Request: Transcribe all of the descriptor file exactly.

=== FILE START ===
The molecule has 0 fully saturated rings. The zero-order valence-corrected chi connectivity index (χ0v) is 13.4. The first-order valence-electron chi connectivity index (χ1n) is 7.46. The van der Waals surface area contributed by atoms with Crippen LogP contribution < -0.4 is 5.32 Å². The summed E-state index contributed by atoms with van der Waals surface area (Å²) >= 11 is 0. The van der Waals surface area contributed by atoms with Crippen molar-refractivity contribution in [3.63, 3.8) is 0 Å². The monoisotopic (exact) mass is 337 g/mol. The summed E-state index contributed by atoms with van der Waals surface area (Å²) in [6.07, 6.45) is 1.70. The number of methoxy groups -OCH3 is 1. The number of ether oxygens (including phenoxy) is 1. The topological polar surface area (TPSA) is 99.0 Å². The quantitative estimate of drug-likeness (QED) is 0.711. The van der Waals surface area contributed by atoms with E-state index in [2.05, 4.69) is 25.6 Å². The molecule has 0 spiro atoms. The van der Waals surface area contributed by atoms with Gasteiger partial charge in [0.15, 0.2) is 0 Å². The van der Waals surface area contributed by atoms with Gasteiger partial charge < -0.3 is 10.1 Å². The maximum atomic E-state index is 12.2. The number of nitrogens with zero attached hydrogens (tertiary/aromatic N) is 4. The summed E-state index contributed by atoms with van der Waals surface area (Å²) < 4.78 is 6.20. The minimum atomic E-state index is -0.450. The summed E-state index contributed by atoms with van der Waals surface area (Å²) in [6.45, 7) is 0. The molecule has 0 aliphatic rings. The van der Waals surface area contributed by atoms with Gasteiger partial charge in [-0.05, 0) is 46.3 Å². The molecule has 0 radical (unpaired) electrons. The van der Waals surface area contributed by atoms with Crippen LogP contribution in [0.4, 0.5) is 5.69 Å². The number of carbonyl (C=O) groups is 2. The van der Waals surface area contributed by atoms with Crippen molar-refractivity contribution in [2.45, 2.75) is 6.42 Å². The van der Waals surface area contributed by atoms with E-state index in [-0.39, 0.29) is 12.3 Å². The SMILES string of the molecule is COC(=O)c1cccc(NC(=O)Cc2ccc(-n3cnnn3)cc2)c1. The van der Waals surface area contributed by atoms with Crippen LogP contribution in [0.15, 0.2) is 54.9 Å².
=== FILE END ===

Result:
The molecule has 0 fully saturated rings. The zero-order valence-corrected chi connectivity index (χ0v) is 13.4. The first-order valence-electron chi connectivity index (χ1n) is 7.46. The van der Waals surface area contributed by atoms with Crippen LogP contribution < -0.4 is 5.32 Å². The summed E-state index contributed by atoms with van der Waals surface area (Å²) >= 11 is 0. The van der Waals surface area contributed by atoms with Crippen molar-refractivity contribution in [3.63, 3.8) is 0 Å². The monoisotopic (exact) mass is 337 g/mol. The summed E-state index contributed by atoms with van der Waals surface area (Å²) in [6.07, 6.45) is 1.70. The number of methoxy groups -OCH3 is 1. The number of ether oxygens (including phenoxy) is 1. The topological polar surface area (TPSA) is 99.0 Å². The quantitative estimate of drug-likeness (QED) is 0.711. The van der Waals surface area contributed by atoms with E-state index in [2.05, 4.69) is 25.6 Å². The molecule has 0 spiro atoms. The van der Waals surface area contributed by atoms with Gasteiger partial charge in [0.15, 0.2) is 0 Å². The van der Waals surface area contributed by atoms with Gasteiger partial charge < -0.3 is 10.1 Å². The maximum atomic E-state index is 12.2. The number of nitrogens with zero attached hydrogens (tertiary/aromatic N) is 4. The summed E-state index contributed by atoms with van der Waals surface area (Å²) < 4.78 is 6.20. The minimum atomic E-state index is -0.450. The summed E-state index contributed by atoms with van der Waals surface area (Å²) in [6.45, 7) is 0. The molecule has 0 aliphatic rings. The van der Waals surface area contributed by atoms with Gasteiger partial charge in [-0.05, 0) is 46.3 Å². The molecule has 0 radical (unpaired) electrons. The van der Waals surface area contributed by atoms with Crippen LogP contribution in [0.4, 0.5) is 5.69 Å². The number of carbonyl (C=O) groups is 2. The van der Waals surface area contributed by atoms with Crippen molar-refractivity contribution in [2.45, 2.75) is 6.42 Å². The van der Waals surface area contributed by atoms with E-state index in [-0.39, 0.29) is 12.3 Å². The SMILES string of the molecule is COC(=O)c1cccc(NC(=O)Cc2ccc(-n3cnnn3)cc2)c1. The van der Waals surface area contributed by atoms with Crippen LogP contribution in [0.15, 0.2) is 54.9 Å².